Arenig is the third solo album from multi-instrumentalist singer-songwriter Gwilym Bowen Rhys, 2019 Welsh Folk Awards Best Solo Artist winner and BBC Radio 2 Folk Awards 2019 nominee. From his youthful days in cheeky alt-rock band Y Bandana, via three-part folk harmonies with his sisters in Plu and his grandad’s collection of traditional Welsh music, Rhys has nurtured his own distinctive style.
He’s a very forward-looking traditionalist, drawing on ancient and modern Welsh language sources married with sympathetic, progressive arrangements of his own contemporary music or traditional tunes. It’s a collaborative affair, with the album’s hugely talented musicians developing arrangments in the studio with him. They sizzle right from the start as opener, the saucy, traditional, ’Yr Hosan Las (The Blue Stockings)’ gets a complimentary lively, choppy, even jazz-infused backing. Even the salute to homely little aphorisms, ‘Da Gennyf Air O Ganu (I Enjoy A Little Singing)’ is set off with some nimble, thoroughly modern harp and a driving, percussive chug.
Rhys demonstrates his considerable credentials as a traditional composer, too: his tune ‘Jac Yr Oil’ (a tribute to his great-grandfather) perfectly comfortable beside its more established set mates. A little later, his writhing, insistent ‘Jeri Bach Gogerddan’ celebrates Welsh Romani influences on traditional Welsh music.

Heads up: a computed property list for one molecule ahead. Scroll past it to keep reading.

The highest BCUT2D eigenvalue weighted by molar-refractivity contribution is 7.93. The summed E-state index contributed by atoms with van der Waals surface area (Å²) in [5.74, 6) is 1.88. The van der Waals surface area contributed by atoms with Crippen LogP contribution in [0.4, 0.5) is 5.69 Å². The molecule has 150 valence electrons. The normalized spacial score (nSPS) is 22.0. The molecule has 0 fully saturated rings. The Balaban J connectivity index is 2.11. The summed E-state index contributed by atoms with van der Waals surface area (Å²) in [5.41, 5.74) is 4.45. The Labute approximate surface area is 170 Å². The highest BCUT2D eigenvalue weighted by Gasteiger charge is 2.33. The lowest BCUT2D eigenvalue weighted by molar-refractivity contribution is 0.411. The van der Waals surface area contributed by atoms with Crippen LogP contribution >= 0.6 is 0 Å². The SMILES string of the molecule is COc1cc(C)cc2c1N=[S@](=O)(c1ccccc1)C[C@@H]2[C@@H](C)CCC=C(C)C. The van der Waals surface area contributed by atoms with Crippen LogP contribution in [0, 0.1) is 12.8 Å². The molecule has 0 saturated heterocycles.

Gypsies’ curses may be called to mind by the fairly terrifying incantation towards the end of the bluesy ‘Byta Da Bres (Eat Your Money)’. The fire and passion in Rhys’s delivery of this song require no specific language skills.
Like an Alan Garner novel, natural and elemental forces are personified and influential in the daily lives of men. The seasons lead to the amorous tryst of guitar ballad, ‘Clychau’r Gog (Bluebells)’, while a lunar pull drives the melancholic ‘Lloer Dirion Llw’r Dydd (Gentle Moon, The Colour Of Day)’. Rhys’s gritty voice, easily conveying power or softness is texturised here to create a digeridoo-like resonance.
The gorgeous title track, ‘Arenig’, recited by its author (and Rhys’s great-uncle), poet Euros Bowen, describes the wonder of seeing the Snowdonian mountain suddenly ablaze with colour. From out of a low drone, the twisting fiddle motif is gradually echoed by a clear, bright harp before the compelling vocal begins. No matter the language, its rhythm and poetry transcend mere meaning. English translations are available on Gwilym Bowen Rhys’s website, which is useful – if only to demonstrate how much better the Welsh sounds.
Arenig is an intriguing and highly accomplished album: that rare intuitive meeting of tradition and contemporary that creates something genuinely exciting and original. And how particularly splendid that we can now celebrate and enjoy so much excellent music in the native languages of these small islands.
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Artist website: www.gwilymbowenrhys.com
‘Clychau’r Gog’ – live: